The Honors College began in 1966 as a proposal by the Committee for the Program for Gifted Students at Southwest Texas State College by history professor, Dr. Emmie Craddock (pictured at right). In 1967, the General Honors Program was established, with 36 students out of 55 applicants being accepted into the two courses offered. Of the initial applicants, 25 came from Liberal and Fine Arts, 18 from Science, 8 from applied arts, and 4 from Education.
For more than 40 years, students in the Honors College have benefited from interdisciplinary classes in subjects that bring students and faculty together from a wide range of disciplines. Honors College graduates complete individual research by completing honors theses that represent a culmination of their undergraduate educational experience.
From 2004-2008, a gift from Roy F. and Joann Cole Mitte Foundation of Austin, created an endowment for the Honors College at Texas State University. The program was named Mitte Honors for that period. More than 500 students have graduated in Honors by completing coursework and writing their undergraduate thesis.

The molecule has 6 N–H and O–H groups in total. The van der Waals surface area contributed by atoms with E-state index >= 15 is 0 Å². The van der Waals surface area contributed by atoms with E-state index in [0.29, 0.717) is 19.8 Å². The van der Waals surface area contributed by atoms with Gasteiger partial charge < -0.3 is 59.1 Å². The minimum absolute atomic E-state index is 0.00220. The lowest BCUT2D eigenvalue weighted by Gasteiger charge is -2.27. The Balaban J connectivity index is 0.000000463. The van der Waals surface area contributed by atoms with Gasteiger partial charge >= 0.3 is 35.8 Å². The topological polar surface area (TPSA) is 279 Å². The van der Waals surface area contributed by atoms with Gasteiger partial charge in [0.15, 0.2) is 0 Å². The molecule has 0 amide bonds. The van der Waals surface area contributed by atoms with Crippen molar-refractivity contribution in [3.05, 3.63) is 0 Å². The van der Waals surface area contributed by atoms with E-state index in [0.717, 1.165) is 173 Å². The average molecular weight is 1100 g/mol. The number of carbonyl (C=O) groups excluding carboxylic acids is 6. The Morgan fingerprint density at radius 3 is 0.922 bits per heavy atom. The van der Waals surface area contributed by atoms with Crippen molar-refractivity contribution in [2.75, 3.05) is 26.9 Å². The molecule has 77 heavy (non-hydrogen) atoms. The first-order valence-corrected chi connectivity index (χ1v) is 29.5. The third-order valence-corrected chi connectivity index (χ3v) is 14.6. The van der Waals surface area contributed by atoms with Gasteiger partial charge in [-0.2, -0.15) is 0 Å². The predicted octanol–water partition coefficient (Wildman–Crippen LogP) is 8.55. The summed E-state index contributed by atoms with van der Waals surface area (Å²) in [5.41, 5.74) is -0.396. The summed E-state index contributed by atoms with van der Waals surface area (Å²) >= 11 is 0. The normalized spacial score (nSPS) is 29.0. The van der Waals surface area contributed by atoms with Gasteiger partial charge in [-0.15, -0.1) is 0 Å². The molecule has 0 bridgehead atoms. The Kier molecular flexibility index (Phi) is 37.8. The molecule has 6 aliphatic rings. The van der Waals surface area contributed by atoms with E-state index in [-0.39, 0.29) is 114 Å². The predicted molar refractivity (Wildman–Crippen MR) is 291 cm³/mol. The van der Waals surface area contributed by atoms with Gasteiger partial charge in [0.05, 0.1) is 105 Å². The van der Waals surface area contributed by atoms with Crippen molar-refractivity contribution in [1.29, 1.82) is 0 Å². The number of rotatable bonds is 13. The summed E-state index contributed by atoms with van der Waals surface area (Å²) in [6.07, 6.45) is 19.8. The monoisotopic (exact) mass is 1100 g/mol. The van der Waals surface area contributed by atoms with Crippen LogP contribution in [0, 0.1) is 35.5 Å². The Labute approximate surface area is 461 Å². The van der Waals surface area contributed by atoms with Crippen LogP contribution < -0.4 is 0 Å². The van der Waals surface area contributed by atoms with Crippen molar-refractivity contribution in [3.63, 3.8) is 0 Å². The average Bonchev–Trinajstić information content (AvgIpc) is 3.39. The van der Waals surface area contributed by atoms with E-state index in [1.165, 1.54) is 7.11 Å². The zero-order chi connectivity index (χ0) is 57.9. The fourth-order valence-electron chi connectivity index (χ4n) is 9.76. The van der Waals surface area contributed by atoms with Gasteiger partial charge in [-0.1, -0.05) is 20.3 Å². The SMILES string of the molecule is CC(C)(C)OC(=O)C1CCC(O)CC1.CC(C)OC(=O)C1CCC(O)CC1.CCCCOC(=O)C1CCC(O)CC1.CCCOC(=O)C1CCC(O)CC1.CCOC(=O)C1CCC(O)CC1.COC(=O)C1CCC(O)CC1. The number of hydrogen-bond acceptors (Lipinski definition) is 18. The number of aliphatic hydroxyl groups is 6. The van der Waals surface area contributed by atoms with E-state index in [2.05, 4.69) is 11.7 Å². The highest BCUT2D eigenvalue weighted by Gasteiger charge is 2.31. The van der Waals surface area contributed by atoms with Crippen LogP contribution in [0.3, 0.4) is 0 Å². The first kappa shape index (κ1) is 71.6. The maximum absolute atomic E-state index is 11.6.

Dr. Emmie Craddock, founder of the Honors College was a history professor at Texas State University and also served as the first female mayor of the city of San Marcos.
In spring 2007, the program graduated the first students to complete the minor in Honors Studies. Exemplifying the importance of the honors thesis, the minor was initially developed by two Honors graduates, Leann Fields and Claudia Scott, as their honors theses.
In fall 2011, the University Honors Program was renamed the Honors College. The change in title marked its growth of students, programming, and undergraduate research and how it plays a central role at Texas State University- San Marcos.
The Honors College, now located in the historic Lampasas Hall (adjacent to Old Main), welcomes Honors graduates to stay in contact with us and stop by for a cup of coffee at the Honors College Coffee Forum, Lampasas 407.